- The Netherlands has a strong quantum technology ecosystem, the Dutch Financial Times reports, but it is struggling attracting quantum investors.
- Invest-NL has warns that the 18 existing or upcoming Dutch quantum companies require between €1 billion and €2 billion to reach profitability.
- Investors are hampered by the complexity of the technology and the uncertainty of what technologies and companies will prevail.
Dutch government has recognized quantum technology as a strategic asset and is injecting hundreds of millions into the technology. Despite this, the sector is facing a crucial funding challenge, as private investors are yet to substantially back Dutch quantum companies, according to a computer-enabled translation of the Financieel Dagblad, or FD .
Quantum technology, which underpins the development of new ultra-fast computers, quantum sensors and other devices, is seen as critically important by governments worldwide, including the Netherlands. As part of this global technology race, the Dutch government, through its National Growth Fund, has allocated over €600 million to maintain its leading position in scientific research and to monetize this knowledge through companies in the quantum industry. This effort aims to ensure that the Netherlands remains at the forefront of the quantum field.
However, private investors are hesitant to invest in Dutch quantum startups, considering the long journey to profitability and high risks involved, the newspaper reports. This reluctance raises the risk that startups might fail or relocate abroad, a concern echoed by Invest-NL, the government’s investment fund.
“There is a fundamental financing problem,” Gert-Jan Vaessen told FD. Vaessen is a fund manager at Invest-NL, and follows deep tech technologies like quantum.
FD reported that Invest-NL has warned that the 18 existing or upcoming Dutch quantum companies require between €1 billion and €2 billion to reach profitability. Of this, €150 million to €300 million is needed within the next year and a half. In contrast, private investors have only contributed between €10 and €15 million in total start-up capital to various Dutch companies with quantum technology in recent years, a stark difference compared to the 220 times more capital invested in similar ventures in the United States.
The development of quantum computers is still underway, with promises of performing more extensive and complex calculations than today’s fastest computers. This advancement could lead to breakthroughs in fields like medicine, climate science, and encryption, with commercial applications expected around 2030.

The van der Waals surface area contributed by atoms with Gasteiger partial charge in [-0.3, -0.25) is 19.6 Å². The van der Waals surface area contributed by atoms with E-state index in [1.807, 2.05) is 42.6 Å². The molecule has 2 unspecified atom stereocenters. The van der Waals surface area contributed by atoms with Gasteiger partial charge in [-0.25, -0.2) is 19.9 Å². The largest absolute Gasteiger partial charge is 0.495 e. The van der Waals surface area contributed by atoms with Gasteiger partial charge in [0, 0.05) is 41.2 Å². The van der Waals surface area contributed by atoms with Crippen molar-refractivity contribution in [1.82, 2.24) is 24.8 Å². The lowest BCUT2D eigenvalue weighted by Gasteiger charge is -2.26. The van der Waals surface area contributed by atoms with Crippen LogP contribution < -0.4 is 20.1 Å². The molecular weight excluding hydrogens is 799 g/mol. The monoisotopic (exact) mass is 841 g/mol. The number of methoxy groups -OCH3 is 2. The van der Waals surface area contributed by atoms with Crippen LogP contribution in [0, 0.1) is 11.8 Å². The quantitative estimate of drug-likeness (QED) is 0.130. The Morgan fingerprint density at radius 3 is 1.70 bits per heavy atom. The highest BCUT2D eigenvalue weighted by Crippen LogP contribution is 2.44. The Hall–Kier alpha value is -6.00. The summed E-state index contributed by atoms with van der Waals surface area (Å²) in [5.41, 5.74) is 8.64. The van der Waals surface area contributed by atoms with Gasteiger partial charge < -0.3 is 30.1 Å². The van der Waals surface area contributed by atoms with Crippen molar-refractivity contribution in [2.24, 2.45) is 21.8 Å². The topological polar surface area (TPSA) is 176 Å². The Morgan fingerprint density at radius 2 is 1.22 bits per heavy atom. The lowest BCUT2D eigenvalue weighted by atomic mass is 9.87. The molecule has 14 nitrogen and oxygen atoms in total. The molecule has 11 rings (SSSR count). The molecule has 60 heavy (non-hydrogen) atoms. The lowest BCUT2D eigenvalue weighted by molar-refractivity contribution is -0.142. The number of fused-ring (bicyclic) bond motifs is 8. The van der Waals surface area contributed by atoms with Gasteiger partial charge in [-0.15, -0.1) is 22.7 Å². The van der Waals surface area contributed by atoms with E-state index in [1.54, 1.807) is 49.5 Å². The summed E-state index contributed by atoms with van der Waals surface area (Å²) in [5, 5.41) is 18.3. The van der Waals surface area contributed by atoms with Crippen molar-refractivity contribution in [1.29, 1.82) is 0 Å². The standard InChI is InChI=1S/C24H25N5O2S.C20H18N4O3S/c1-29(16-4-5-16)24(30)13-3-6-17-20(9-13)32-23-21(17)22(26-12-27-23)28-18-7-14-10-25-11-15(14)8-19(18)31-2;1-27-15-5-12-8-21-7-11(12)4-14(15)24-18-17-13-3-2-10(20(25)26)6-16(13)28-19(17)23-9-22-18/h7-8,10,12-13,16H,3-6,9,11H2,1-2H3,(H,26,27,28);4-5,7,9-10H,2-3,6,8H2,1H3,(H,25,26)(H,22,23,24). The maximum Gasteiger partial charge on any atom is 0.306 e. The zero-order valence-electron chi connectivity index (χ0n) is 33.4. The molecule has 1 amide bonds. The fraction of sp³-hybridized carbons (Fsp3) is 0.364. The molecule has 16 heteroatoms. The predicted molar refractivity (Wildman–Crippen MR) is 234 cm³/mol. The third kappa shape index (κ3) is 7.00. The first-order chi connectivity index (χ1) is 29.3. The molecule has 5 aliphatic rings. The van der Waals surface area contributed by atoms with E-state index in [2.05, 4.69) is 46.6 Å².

According to Willem Peutz, who conducted the research for Invest-NL, the development period for fundamental technologies like quantum is long and capital-intensive. Because many modalities and many devices are competing for acceptance and market share in the quantum space, no clear leader has emerged.
“Different types of quantum computers are being developed,” Peutz told the newspaper. “We still do not know which technologies will prevail. That makes it complicated for investors.”
Invest-NL has expressed a willingness to invest a portion of the €250 million allocated for fundamental technologies in quantum companies, but European rules mandate that private investors also contribute to avoid the classification as state aid, according to the newspaper.
The Netherlands is a leader in quantum technology development, with Dutch researchers holding numerous patents and leading publications. Despite this, the lack of private funding raises the risk of the nascent quantum sector in the Netherlands being outpaced. Other countries might attract these technologies with their investments, or companies could simply collapse from lack of funding. There is also a risk of companies relocating to the United States, where investors are more receptive to such technologies.
Invest-NL is trying to raise awareness among private investors about the potential of quantum technology and is prepared to push the boundaries of state aid rules if private parties do not contribute. However, the long development period required by these companies does not align with the typical lifespan of an average investment fund, which seeks exits within five to ten years – a timeframe not feasible for quantum companies. There are only a few funds in the Netherlands investing in fundamental technology, and even fewer in Europe compared to the United States and China, where the government is heavily investing in the technology.
You can read the report The role of the Netherlands in Quantum technology here.